The breakdown of a marriage can play havoc on one’s emotional and physical health. People in troubled relationships are more likely to suffer from anxiety, depression and high blood pressure. Historically, the medical profession has had little advice for preventing divorce but now there is plenty of new research out that helps scientists discern what qualities lead to a lasting marriage or a divorce. For instance, eye-rolling after a spouse’s comment can be a strong indicator for divorce whereas, marriages with traditional gender roles are indicative of long-lasting marriages.
Some of the findings, while they may seem obvious, run counter to the way many marital counselors work, and thus, could force counselors to rethink their whole approach to couple’s therapy.
John Gottman, a psychology professor at the University of Washington and a leading divorce-prediction researcher (www.gottman.com), has videotaped thousands of couples and codes positive and negative facial expressions, body language and comments. He and his colleagues have calculated that successful marriages have at least a five-to-one ratio of positive to negative interactions. When the ratio drops, the marriage becomes high risk for divorce.
While it is not logistically possible in real life to tally the positive and negative displays, therapists say it’s important to ramp up the positives after a negative occurs so the ratio doesn’t dip to dangerous levels. The strongest predictors of divorce are four negative qualities: contempt, criticism, defensiveness and stonewalling. And couples should be aware of subtle negative facial expressions.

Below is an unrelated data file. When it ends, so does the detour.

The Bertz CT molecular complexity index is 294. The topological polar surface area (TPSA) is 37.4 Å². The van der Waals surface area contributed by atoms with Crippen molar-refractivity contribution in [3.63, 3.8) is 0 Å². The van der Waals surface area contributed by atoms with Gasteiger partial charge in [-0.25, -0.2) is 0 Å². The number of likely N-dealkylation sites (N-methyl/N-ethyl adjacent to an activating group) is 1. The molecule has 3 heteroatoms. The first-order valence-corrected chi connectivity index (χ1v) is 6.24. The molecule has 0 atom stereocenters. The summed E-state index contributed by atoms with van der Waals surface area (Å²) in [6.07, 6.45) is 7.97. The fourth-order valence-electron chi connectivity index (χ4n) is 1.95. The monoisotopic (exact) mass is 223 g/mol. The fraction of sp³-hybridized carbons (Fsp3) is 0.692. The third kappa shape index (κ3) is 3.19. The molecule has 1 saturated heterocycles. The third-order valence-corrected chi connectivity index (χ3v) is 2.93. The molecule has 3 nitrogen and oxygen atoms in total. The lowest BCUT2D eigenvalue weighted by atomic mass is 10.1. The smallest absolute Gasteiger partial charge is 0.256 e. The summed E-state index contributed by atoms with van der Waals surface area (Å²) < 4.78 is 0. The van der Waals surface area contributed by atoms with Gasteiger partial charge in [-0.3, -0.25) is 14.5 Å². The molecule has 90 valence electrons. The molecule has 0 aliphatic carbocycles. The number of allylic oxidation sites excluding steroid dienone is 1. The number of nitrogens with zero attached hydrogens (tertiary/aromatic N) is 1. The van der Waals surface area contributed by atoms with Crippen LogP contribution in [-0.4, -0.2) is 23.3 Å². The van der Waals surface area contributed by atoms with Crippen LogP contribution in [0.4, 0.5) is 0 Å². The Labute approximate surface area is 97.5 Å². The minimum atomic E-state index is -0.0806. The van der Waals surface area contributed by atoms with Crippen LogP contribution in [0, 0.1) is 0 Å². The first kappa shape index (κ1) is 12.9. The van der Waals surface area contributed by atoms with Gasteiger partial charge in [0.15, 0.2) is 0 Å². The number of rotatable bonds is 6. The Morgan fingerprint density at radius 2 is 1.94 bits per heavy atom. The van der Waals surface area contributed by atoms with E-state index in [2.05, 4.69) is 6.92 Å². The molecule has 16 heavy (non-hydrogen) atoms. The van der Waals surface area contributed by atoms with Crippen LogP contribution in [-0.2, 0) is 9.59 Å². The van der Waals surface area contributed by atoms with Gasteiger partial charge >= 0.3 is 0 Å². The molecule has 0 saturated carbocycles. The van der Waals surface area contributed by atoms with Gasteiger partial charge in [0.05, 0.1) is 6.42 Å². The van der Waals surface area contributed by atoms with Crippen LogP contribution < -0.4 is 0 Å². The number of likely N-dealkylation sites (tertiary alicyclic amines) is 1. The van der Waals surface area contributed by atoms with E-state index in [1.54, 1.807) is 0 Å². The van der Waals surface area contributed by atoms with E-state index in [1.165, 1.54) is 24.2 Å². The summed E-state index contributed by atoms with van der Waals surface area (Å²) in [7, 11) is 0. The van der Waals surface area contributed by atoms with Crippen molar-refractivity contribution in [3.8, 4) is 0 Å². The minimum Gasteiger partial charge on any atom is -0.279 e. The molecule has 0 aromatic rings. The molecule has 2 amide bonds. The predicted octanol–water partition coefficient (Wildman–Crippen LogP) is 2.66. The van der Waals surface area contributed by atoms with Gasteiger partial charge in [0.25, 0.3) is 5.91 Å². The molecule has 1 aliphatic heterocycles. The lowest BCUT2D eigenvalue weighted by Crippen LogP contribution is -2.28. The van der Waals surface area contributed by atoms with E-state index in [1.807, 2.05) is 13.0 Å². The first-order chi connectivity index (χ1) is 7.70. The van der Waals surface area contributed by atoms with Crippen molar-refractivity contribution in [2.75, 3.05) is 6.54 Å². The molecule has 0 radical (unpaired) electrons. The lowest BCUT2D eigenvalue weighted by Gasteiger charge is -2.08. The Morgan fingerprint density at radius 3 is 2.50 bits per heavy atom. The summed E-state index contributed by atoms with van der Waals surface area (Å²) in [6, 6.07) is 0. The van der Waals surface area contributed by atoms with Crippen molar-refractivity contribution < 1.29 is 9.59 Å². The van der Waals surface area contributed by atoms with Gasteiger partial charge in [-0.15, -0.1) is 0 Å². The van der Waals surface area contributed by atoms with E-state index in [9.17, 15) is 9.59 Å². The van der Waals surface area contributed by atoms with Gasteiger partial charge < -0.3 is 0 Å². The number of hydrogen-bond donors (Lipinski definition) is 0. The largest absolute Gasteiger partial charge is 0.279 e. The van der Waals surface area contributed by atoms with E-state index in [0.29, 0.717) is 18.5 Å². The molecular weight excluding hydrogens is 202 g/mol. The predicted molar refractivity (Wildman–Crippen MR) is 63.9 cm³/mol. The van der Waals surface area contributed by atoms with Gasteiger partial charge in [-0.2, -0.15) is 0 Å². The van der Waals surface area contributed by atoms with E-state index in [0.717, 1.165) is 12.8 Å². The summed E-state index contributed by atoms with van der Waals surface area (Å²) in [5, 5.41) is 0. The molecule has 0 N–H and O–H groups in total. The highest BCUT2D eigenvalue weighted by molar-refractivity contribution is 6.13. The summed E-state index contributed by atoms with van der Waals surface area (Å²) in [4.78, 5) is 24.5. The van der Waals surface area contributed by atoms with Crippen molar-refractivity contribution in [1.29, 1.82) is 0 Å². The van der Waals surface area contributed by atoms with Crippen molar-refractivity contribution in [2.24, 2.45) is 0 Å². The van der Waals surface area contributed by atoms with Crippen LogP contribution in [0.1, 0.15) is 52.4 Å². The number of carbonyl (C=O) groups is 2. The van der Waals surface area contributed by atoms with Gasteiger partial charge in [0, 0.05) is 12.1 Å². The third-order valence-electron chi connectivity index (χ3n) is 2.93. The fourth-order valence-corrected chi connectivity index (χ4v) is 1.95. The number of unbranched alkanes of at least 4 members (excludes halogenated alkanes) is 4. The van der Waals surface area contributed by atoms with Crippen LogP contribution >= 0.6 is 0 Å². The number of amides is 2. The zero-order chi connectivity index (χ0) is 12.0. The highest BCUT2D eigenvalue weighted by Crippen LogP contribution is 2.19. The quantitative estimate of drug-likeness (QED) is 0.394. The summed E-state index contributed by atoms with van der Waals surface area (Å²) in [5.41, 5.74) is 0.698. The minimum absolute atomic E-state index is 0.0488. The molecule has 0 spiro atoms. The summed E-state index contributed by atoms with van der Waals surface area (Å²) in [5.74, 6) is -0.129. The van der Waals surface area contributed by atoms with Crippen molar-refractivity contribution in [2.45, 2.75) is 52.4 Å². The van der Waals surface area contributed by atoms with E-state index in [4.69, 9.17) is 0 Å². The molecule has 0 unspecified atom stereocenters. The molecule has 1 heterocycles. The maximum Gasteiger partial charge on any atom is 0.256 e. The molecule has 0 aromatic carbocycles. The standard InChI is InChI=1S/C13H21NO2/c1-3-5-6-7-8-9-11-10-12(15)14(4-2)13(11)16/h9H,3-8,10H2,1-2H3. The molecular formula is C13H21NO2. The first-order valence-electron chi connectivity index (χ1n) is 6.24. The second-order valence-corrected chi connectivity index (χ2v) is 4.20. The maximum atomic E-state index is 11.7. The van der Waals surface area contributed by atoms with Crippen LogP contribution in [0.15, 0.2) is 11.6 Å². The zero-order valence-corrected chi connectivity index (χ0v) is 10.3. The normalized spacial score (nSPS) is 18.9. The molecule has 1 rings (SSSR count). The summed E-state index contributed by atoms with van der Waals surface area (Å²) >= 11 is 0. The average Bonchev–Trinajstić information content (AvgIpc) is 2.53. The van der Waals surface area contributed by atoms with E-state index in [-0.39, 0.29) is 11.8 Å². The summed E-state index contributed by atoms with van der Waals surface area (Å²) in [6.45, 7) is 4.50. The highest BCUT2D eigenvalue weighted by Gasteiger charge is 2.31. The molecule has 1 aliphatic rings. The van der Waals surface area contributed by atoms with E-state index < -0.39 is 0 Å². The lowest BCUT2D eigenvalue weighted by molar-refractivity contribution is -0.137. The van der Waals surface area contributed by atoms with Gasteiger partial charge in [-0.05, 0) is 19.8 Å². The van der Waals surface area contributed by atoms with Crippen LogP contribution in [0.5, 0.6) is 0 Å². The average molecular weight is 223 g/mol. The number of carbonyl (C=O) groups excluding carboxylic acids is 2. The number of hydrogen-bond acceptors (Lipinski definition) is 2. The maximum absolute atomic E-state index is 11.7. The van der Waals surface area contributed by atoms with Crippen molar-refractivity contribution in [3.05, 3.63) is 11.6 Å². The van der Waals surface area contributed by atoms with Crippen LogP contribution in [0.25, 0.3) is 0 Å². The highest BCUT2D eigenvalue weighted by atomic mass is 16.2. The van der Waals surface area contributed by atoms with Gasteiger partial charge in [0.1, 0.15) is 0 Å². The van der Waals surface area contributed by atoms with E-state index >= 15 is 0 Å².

Half of all marriages end in the first seven years but a study in Family Process claims that another risky time for divorce is midlife. The study followed 79 Bloomington, Ind., couples that had been married for an average of five years. Four years after the research started, 9% had divorced and by the end of the 14-year study, 22 couples, or 28% had divorced.
The study showed that the couples that divorced earlier were volatile and negative but the couples that divorced later had suppressive emotions. Those are the type of couples that sit in a restaurant and don’t talk. And they’re not aware they are at high risk for divorce because the early years were so tolerable.
It has been shown that “active listening,” a traditional counseling method, doesn’t work because the spouse would just repeat the complaint and say, “I hear what you’re saying.” Happily married couples don’t respond that way. They take a gentler approach to starting a conversation and if an argument escalates, they know how to end it and repair the damage.
Traditional counseling will also have a couple give up their idealized view of relationships and romance but this has been shown to be the contrary: People with the highest expectations for marriage have the highest quality marriages.
Another predictor of divorce has to do with the influence the wife has on the decision making process. In marriages at high risk for divorce, the wife has little to no influence over her husband.
Age can be another risk factor. There is a divorce risk for women who marry younger men but men can marry younger women without any risk factor.
Another huge factor has to do with having children. Studies show that marital satisfaction drops by 70% in the first few years of having a child but later helps the couple to stay married.
And finally, some marital arguments can’t be solved. One study interviewed a couple and came back four years later to find that the couple was still arguing about the same problems in exactly the same way. This has led to what is called “acceptance” therapy which encourages couples to accept the minor weaknesses of their partners instead of trying to change them.
No one wants to go through a divorce, however if you are facing that situation Stange Law Firm, PC can help. Our firm handles only family law cases and has become proficient in getting our clients the best possible result.
Source: Can Eye-Rolling Ruin a Marriage? Researches Study Divorce Risk, By Tara Parker-Pope, The Wall Street Journal